Sue Palmer, 21st Century Boys: How Modern Life is Driving Them Off The Rails and How We Can Get Them Back on Track

Sue Palmer is the one-woman force that brought us ‘Toxic Childhood’, a powerful and wonderful polemic about how we relieve the modern pressures piling up on parents and children. 21st Century Boys sees her bring her mixture of good old-fashioned ‘commonsense’, impatience and radicalism to what has gone wrong with boys and how they are portrayed. Palmer believes in the power of play, but ‘free play’, not the ‘structured play’ of policy-makers and is damning of the pervasive influence of marketing.

Neal Lawson, All Consuming: How Shopping Got Us Into This Mess and How We Can Find Our Way Out

A savaging of our consumerist, individualised society by political activist, entrepreneur and Chair of Compass. This goes with the grain of much centre-left post-socialist thinking in the UK – ala ‘Affluenza’ and ‘Happiness’ – and thus I think misses something about the complexities of modern life. There is for a start a profound pessimism about the present day which is only part of the story, and Lawson resorts too easily to prescriptions such as restricting and banning things without acknowledging that neo-liberalism has remade the notion of ‘the self’.

Alex Ross, The Rest is Noise: Listening to the Twentieth Century

An over-whelming tour de force of a book by an amazing music writer with a vast knowledge and turn of phrase. With a major focus on the great classical composers of the last century, Ross is also very good on jazz and music in dictatorships and the uses and abuses of music under Hitler and Stalin. Refreshingly the epoch of ‘pop music’ plays a small part in this narrative.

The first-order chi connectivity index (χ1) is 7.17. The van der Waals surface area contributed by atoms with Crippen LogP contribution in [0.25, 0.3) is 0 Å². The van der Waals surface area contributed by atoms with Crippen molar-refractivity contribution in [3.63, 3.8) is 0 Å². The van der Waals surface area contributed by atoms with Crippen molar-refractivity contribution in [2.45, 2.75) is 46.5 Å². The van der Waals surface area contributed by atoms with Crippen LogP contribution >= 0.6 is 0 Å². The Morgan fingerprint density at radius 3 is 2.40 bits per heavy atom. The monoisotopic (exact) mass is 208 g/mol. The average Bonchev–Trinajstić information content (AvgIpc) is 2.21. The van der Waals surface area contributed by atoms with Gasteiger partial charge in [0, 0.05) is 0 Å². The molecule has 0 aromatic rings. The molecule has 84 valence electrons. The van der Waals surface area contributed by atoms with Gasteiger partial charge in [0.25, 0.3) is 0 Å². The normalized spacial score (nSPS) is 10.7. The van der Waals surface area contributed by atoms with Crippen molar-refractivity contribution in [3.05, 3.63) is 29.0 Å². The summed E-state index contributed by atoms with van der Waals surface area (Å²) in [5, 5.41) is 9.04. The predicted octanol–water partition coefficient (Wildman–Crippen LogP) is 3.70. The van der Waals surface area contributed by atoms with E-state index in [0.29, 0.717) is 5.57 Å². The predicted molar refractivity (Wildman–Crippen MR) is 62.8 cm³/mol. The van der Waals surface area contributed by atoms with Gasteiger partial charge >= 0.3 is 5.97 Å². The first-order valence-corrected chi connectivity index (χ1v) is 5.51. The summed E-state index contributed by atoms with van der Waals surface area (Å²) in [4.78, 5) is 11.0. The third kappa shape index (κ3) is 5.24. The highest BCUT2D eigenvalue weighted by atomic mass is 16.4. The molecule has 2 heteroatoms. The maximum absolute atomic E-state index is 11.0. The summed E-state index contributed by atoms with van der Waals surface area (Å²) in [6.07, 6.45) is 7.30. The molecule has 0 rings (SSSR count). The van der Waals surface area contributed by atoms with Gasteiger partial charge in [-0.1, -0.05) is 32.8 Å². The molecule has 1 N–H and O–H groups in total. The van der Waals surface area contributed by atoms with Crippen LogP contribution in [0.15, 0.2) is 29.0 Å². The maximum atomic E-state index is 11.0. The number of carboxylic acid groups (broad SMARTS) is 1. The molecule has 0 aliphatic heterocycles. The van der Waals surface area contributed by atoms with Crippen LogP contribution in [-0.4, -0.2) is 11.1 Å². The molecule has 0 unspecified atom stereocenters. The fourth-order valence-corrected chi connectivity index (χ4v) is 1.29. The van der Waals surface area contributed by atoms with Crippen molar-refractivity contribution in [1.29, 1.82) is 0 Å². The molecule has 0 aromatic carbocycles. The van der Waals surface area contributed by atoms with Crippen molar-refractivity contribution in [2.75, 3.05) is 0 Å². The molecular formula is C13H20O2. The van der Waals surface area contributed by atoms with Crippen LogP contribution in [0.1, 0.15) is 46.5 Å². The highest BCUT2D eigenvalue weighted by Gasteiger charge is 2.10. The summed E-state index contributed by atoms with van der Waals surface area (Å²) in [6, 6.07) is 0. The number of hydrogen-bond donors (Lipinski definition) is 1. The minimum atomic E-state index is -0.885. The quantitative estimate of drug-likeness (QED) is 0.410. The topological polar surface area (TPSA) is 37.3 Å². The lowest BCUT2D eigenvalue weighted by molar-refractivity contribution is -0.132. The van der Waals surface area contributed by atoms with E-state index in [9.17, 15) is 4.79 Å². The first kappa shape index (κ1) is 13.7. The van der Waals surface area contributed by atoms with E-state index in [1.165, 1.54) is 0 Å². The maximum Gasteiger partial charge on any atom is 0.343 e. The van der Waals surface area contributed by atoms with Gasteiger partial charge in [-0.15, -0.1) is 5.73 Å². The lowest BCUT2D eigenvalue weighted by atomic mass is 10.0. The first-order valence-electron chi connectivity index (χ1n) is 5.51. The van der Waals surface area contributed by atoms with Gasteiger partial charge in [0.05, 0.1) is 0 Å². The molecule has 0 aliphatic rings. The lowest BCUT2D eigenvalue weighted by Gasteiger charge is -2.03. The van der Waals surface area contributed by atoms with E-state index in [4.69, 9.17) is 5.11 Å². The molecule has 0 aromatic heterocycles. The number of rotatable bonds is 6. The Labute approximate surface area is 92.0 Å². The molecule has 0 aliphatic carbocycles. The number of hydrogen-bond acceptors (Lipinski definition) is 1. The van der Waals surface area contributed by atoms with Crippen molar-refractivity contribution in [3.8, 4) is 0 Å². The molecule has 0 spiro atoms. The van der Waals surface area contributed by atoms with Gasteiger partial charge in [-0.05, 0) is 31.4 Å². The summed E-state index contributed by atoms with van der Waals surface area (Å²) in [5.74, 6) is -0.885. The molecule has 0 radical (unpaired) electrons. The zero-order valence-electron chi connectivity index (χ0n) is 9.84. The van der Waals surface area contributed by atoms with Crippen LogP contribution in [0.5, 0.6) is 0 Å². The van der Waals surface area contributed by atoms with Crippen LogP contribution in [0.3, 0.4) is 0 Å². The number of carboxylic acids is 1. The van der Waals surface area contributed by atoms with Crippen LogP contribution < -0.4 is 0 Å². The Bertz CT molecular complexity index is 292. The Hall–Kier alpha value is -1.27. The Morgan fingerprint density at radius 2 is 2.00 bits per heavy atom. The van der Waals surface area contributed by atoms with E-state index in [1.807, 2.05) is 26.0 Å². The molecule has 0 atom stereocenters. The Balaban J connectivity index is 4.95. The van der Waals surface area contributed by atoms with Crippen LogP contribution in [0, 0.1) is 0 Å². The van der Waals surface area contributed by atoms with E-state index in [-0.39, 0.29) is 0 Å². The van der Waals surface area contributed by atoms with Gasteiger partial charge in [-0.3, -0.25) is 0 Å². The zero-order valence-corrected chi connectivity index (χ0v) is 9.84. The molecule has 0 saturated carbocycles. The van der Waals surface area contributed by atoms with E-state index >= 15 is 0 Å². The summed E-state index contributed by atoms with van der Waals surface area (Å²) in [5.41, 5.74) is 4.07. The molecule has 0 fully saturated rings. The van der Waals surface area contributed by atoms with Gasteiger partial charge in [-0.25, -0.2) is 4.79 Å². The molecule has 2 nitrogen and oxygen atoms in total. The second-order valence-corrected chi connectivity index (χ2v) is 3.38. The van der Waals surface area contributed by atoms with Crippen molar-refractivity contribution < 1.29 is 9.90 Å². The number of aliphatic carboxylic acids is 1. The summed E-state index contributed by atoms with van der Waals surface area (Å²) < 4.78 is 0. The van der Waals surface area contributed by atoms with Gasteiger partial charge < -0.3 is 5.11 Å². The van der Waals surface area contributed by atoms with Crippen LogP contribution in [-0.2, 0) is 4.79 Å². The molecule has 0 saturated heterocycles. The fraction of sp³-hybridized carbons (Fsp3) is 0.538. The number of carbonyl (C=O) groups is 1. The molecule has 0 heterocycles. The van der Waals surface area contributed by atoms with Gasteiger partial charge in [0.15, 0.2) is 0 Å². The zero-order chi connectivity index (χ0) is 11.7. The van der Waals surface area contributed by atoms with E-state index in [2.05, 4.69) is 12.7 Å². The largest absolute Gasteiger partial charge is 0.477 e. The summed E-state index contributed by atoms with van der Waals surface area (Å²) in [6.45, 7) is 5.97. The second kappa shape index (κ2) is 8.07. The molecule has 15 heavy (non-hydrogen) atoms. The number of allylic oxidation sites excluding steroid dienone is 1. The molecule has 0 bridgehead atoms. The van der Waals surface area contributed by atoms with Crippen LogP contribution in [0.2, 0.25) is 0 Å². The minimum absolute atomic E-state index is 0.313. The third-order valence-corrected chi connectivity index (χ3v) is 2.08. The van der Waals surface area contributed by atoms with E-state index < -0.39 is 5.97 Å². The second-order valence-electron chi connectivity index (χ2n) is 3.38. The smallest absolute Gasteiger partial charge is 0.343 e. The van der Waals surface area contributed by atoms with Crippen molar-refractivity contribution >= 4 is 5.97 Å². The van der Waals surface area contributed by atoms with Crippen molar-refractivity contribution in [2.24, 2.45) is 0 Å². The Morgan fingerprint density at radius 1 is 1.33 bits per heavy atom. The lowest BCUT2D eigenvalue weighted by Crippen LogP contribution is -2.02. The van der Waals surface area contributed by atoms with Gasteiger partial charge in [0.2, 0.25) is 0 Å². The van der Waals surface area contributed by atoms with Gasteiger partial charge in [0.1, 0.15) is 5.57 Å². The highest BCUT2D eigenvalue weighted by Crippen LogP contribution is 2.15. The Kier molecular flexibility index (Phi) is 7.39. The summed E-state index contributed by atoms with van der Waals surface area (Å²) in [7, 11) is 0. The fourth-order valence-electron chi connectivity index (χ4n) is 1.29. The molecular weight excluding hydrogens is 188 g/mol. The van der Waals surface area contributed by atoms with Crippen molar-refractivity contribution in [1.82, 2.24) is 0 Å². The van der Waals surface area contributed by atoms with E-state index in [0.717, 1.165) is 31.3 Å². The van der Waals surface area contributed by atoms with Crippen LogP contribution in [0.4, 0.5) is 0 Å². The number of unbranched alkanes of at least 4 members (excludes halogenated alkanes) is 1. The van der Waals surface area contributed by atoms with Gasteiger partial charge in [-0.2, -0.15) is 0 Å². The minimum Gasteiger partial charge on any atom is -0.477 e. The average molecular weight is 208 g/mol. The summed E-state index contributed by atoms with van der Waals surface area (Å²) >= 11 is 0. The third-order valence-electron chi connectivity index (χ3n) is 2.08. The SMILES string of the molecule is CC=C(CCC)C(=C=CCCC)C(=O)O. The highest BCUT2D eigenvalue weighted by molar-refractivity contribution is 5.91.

James Mitchell, Devolution in the UK

A fascinating and original book on the nature of the UK, the background to the constitutional change of the last decade, where it leaves us and the implications for the future. This account deserves a wider audience and debate with Mitchell who popularised the idea that the UK was a ‘union state’ rather than a unitary state, now revising the ideas and stating that it is a ‘union of states’. Am currently reviewing this – along with the Vernon Bogdanor tome – for Open Democracy.

Todd Gitlin, Media Unlimited: How the Torrent of Images and Sounds Overwhelms Our Lives

An analysis of the media revolution of speed and round the clock coverage shows the consequences which flow: an age of superficiality and lack of analysis with a reverence for celebrity and froth, which is remaking our relationships, politics and society.